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Does Eating Honey Really Help with Allergies?

A man sneezes into a tissue while outdoor dealing with seasonal allergies.
Pheelings media/Shutterstock.com

If you suffer from allergies every year, you might feel like you’ll do anything to ease the discomfort. Some believe eating honey will help combat allergies the natural way. But there’s just one problem—it might not work.

Eating honey for your allergies probably sounds much nicer than some other solutions you could try. But while there are effective ways to treat allergies, they aren’t quite as fun and simple as just eating honey.

To get the details on this theory, we spoke to the experts. Here’s what they want you to know about using honey to treat your seasonal allergies.

Does Eating Honey Help Allergies?

“The theory is that by consuming local honey, you will be exposed to small amounts of pollen and build up a resistance to it, similar to a vaccination,” said Dr. Scott Schreiber, a licensed nutritionist

However, even though it sounds logical, there isn’t any solid evidence that this method works. That’s mainly because the amount of pollen in honey is typically too small to make a difference. It also doesn’t always come from the same plants, so there’s no way to know if the tiny amounts of pollen in your honey are even the same kinds of pollen that you’re allergic to. Even in local honey, there can be a wide variety in the pollen content.

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It might not cure allergies, but it sure can look cute on your countertop.

That said, if you get a batch of honey with extra pollen in it, it could actually make your allergies temporarily worse. Most of the time, these effects will be minor.

Anthony Kouri, MD, however, noted that those with severe pollen allergies should stay away from local honey completely. The pollen in honey usually won’t have any significant effect, but it could be dangerous to someone with serious allergies.

Why Do People Claim Honey Helps Allergies?

A honey dipper drizzles honey into a bowl.
Subbotina Anna/Shutterstock.com

You may have heard anecdotal evidence of honey helping allergies in some people. And that evidence isn’t necessarily wrong:

“Eating honey might have a placebo effect,” said Nikola Djordjevic, MD. “A number of people reported they managed to decrease their allergy symptoms by eating honey; however, those results were not duplicated in clinical studies.”

Dr. Schreiber echoed this idea, noting that his own patients have also experienced an apparent placebo effect from honey.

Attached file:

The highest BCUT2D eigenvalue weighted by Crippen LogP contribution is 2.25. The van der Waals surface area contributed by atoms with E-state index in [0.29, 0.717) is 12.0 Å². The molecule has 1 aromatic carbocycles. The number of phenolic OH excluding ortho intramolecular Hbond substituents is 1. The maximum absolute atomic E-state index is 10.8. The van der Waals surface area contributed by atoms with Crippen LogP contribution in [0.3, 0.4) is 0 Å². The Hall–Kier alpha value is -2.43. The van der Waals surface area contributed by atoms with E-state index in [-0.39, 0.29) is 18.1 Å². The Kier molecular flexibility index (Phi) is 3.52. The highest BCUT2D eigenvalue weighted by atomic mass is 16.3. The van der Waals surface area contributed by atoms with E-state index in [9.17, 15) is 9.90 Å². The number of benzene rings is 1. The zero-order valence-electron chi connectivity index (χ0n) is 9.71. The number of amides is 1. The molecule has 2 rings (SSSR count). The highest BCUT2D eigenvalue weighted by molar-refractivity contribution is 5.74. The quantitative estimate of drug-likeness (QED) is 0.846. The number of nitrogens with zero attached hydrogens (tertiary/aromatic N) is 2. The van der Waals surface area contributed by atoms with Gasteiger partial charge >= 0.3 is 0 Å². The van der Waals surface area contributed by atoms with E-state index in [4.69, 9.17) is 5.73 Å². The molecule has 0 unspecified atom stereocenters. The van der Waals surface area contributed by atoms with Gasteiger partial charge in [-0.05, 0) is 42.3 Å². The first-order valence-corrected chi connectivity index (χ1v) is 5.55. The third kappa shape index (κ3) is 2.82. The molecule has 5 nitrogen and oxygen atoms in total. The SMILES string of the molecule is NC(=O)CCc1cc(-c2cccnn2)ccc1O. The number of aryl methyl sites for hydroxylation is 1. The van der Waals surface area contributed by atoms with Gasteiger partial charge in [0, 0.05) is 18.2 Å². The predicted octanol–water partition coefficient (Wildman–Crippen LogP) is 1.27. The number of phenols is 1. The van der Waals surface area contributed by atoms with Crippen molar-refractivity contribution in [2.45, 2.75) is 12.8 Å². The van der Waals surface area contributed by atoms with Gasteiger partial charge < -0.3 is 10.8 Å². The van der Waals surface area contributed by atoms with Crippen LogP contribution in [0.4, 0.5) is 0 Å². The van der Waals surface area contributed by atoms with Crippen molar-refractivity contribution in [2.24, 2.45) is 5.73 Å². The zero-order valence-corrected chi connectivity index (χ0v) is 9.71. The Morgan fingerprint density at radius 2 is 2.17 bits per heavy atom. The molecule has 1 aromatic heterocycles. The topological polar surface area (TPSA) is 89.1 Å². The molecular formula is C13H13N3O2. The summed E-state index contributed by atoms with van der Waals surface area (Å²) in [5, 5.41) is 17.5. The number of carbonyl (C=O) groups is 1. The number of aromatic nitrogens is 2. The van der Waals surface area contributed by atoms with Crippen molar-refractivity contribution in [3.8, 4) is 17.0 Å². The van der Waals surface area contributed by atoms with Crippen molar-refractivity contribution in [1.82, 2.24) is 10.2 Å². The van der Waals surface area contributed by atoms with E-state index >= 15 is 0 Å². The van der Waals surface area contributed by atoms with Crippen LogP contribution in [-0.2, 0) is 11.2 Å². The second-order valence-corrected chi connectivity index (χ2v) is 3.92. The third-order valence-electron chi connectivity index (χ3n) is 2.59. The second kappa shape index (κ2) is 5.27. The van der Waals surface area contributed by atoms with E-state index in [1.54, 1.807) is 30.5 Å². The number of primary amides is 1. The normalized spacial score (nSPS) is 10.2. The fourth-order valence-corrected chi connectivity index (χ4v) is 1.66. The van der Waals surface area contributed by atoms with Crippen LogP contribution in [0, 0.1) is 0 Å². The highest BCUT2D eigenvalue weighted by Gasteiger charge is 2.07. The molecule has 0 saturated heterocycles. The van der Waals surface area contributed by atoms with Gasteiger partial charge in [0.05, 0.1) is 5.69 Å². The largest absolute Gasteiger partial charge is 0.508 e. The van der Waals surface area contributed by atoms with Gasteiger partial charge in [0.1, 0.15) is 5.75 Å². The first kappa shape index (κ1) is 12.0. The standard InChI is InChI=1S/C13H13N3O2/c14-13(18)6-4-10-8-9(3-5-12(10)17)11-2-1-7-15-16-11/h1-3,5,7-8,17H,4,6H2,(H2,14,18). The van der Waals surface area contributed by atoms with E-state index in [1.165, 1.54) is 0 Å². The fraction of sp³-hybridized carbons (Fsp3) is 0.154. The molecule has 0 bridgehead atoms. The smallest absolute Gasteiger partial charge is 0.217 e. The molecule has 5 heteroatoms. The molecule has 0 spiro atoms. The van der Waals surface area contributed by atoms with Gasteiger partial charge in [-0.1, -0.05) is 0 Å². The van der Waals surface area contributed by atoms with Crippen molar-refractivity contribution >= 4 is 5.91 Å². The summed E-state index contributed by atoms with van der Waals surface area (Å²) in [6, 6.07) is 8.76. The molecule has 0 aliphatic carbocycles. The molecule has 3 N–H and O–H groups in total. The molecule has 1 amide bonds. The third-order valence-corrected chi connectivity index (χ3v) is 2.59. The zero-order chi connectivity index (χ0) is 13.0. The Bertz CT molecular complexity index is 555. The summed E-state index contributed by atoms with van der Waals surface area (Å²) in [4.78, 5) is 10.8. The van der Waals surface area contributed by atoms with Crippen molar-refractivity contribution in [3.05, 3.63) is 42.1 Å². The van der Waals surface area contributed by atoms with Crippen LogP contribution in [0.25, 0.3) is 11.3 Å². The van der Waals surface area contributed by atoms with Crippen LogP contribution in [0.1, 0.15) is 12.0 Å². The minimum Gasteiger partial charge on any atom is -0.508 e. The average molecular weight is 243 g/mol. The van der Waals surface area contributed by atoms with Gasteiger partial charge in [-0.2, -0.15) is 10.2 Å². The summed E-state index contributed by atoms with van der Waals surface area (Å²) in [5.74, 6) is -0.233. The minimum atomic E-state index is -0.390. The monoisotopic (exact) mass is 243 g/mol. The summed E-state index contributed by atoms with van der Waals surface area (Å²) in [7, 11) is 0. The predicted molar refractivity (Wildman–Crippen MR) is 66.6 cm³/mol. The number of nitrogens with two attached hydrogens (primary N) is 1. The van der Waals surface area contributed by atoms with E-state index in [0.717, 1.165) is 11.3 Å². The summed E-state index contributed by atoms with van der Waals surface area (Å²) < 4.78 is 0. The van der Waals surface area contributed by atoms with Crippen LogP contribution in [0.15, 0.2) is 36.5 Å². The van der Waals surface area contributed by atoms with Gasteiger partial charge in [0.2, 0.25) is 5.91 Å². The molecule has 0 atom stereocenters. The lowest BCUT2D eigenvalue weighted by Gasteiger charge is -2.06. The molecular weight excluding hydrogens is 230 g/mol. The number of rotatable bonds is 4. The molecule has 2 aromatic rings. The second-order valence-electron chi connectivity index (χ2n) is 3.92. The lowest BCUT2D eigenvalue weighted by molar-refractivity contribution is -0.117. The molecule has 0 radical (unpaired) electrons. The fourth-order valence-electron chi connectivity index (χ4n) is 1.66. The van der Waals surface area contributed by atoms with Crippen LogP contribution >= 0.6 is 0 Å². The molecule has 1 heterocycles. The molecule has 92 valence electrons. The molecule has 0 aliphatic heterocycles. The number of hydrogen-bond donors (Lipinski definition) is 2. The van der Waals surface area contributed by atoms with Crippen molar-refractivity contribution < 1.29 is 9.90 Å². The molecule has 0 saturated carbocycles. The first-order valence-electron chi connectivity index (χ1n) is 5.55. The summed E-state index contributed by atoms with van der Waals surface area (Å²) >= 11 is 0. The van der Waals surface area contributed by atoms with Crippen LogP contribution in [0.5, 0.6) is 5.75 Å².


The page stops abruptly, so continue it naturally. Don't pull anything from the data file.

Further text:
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Try to keep allergens at bay with an air purifier.

That said, some clinical studies do appear to support the benefits of treating allergies with honey. The problem is that the studies have been too small, and the results too inconsistent, to draw concrete conclusions. For example, one promising study on honey and allergies that often gets referenced had only 44 subjects. It also involved artificially adding pollen to the honey, rather than using unadulterated local honey. And in other studies, honey didn’t appear to help with allergies at all.

“In medicine, we like to use meta-analysis or systematic reviews to collate data from numerous studies (ideally high-quality randomized controlled trials) to make decisions, “said Dr. Ceppie Merry, Ph.D.

Since honey and allergies haven’t been widely studied, there are no systematic reviews or meta-analyses to work with yet. It will take a lot more research to definitively say whether honey can ever help allergies or not, but right now, the evidence doesn’t look promising.

How to Treat Allergies

If you can’t use honey, how should you treat your annoying allergies?

“Avoidance, anti-histamine supplements and/or medications, and immunotherapy (allergy shots) are the best treatment,” said Dr. Schreiber.

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Treat your symptoms with a bit of self-care (and cooling pressure).

In short, stay away from pollen sources if you can. Otherwise, you can take allergy meds or get a shot. In fact, allergy shots actually do use pollen to treat allergies according to Dr. Djordjevic who said injections slowly increase pollen amounts. While honey is a gamble that typically won’t have enough pollen to work, allergy shots let doctors adjust the dose until your body responds, making it a much more effective solution.

With that in mind, there’s nothing wrong with eating honey for your allergies to see if the placebo effect will do any good. Unless you’re seriously allergic to pollen, adding local honey to your diet won’t hurt you.

In the end, these experts all suggest seeing a doctor to get treatment for your allergies, instead of trying to do it all yourself. While honey might be delicious, a medical professional will do a much better job of making you feel better.

Elyse Hauser Elyse Hauser
Elyse Hauser is a freelance and creative writer from the Pacific Northwest, and an MFA student at the University of New Orleans Creative Writing Workshop. She specializes in lifestyle writing and creative nonfiction. Read Full Bio »
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